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Seems to me it's a triple (at least) problem with conflicting solutions.  You want to dry the metal parts quickly to prevent rust, but dry the wooden and leather components slowly to prevent warping and/ or cracking.  As a tennis player from the wooden racket, gut string era,  we wiped and dried our strings and used a racket press ( having failed to obey Theo's cardinal rule).  As d.elliot says above, I would first ( upon returning to your warm , dry and cozy flat, cottage or castle) play it dry.  go through all the keys repeatedly.  The surface moisture should dissipate before it soaks in to the valves and bellows and the valves should be held flat by air pressure when not being played. You could then fashion a stiff brace for each end that screwed or bolted to a hidden set of holes under the end plate rim (requiring it's removal. I'm reluctant to say that the end plate bolts themselves would be up to it).  Alternatively, purchase an instrument made from moisture resistant materials for outdoor gigs.

Edited by wunks
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22 hours ago, adrian brown said:


God Chris, that's awful - did you really have to post that, mate, it's quite put me off my lunch ?


... but like a disaster tourist, I'm terribly curious to know, so do tell all...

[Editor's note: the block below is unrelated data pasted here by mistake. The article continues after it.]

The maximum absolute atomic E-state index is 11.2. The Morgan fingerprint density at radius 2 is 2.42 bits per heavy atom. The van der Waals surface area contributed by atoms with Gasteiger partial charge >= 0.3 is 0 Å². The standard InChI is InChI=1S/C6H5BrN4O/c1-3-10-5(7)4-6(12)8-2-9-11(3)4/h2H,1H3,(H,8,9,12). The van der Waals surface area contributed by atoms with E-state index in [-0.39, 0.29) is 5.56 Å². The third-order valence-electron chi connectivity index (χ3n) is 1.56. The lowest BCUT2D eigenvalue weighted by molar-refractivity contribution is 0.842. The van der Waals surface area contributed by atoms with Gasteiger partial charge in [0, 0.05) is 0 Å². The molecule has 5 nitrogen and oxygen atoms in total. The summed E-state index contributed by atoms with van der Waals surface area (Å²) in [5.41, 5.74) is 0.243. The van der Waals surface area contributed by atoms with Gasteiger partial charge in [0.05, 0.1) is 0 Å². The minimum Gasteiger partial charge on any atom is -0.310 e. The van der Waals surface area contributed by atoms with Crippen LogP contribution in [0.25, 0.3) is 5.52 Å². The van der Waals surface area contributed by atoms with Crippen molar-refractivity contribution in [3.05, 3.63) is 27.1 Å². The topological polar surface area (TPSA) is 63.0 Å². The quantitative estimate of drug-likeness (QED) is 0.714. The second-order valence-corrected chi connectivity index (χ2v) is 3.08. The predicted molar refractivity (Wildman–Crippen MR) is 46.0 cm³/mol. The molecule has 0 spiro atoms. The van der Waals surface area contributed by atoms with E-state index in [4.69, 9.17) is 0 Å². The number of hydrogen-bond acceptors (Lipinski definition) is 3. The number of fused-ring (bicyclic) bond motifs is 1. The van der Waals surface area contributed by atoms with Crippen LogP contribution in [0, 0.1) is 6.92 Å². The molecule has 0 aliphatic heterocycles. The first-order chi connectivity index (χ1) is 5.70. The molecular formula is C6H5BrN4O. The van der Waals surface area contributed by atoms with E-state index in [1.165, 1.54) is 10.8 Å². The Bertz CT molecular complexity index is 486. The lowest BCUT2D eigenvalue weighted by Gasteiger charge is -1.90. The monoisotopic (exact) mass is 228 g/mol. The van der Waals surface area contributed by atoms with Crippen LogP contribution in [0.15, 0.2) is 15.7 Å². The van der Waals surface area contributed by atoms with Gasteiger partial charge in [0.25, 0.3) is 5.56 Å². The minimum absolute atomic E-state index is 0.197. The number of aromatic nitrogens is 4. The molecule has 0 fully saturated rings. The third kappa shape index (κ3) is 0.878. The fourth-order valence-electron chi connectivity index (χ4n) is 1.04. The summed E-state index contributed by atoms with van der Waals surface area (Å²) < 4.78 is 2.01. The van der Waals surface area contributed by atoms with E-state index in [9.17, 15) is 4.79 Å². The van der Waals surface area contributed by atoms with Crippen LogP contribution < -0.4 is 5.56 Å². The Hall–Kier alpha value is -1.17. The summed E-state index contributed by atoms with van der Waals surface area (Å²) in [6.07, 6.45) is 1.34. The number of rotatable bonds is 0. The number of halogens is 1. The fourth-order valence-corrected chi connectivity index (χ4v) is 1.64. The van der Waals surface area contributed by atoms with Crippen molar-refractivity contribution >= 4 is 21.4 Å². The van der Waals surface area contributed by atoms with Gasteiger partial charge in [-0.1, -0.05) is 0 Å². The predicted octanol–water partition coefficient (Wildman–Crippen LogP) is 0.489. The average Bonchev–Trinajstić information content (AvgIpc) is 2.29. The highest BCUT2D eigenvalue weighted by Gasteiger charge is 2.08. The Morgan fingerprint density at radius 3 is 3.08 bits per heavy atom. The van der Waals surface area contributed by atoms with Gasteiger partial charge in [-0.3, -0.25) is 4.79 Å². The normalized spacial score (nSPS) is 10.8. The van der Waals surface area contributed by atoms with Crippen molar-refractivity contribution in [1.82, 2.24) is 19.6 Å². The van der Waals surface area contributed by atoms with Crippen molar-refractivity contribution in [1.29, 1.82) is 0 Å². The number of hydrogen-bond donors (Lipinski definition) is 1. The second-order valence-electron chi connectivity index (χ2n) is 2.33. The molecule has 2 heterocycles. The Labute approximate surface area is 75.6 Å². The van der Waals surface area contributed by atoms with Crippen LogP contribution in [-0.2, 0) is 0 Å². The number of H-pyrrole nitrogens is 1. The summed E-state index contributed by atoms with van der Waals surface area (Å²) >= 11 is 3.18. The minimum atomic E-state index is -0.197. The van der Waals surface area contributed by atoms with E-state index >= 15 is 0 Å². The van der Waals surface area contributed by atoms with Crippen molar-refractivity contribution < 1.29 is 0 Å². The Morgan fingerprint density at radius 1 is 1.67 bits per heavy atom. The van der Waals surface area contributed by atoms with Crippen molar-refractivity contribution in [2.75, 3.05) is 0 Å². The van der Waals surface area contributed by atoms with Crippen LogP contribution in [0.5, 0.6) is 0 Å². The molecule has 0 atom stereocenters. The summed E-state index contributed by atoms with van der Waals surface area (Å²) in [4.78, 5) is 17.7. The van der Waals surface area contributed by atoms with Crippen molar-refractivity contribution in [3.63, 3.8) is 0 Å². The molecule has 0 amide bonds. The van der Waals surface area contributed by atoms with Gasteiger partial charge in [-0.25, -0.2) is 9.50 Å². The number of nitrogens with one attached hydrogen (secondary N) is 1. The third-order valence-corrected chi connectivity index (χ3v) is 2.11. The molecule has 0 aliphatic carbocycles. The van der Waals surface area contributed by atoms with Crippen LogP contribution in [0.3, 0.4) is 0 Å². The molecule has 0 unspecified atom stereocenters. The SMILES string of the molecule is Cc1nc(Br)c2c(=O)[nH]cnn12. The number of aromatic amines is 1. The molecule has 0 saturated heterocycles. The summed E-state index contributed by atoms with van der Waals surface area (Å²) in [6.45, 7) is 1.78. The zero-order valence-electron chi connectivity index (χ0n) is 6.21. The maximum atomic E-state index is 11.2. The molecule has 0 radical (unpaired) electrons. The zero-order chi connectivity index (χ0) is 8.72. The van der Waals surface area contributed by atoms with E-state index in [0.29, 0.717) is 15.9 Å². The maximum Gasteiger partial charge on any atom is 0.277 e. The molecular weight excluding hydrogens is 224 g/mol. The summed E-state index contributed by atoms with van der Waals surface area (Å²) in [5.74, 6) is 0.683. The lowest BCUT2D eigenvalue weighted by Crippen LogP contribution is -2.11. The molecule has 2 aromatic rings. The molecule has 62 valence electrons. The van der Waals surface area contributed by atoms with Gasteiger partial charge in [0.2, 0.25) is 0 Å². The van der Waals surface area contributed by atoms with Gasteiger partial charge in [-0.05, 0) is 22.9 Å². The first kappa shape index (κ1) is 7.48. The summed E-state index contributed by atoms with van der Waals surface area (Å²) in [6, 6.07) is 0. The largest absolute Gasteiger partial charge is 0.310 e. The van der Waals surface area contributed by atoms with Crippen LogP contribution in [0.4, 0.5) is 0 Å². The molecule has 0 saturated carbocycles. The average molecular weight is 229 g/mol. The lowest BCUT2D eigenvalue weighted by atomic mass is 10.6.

There is a story, it is not really mine to tell, I'll write and ask the owner if they mind. I can tell you the concertina is now in one piece and plays well.



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From the owner

" Just a short backstory just in case its helpful.I bought it at the Brisbane Antique Centre, Annerley on the way to a job. It was in a glass display case in its leather square box with the label ‘Victorian Accordion, $350”. I had a look and it was obvious it was a basket case, its hazy now but I think it was even in two pieces. The Jeffries endplate with the double stamped F had my attention. So, haggled for 300 cash and got it. I was familiar with Jeffries from listening to Cathy Custy when she was in Melbourne years ago and always had the hankering, concertinas were on my radar for years but such rare birds. That was a lucky day,  I’ve never seen another one! Probably doesn’t happen much anymore with the interwebs and Ebay, though I did see a Rudall and Rose flute on Gumtree once, so who knows whats under peoples beds."


He sent it to Richard Evans, who gave it a new set of reed tongues, new bellows, reattached the veneer (which is original in that wood) and gave the ends a redo.

" I think there was more work in the restoration than building one of his own Concertinas from scratch.. I remember when I collected it he was a little philosophical about all the work gone into voicing and tuning some of those reeds that he knew would more than likely never, ever get used. Richard wasn’t sure on a date of manufacture, possibly around WW1."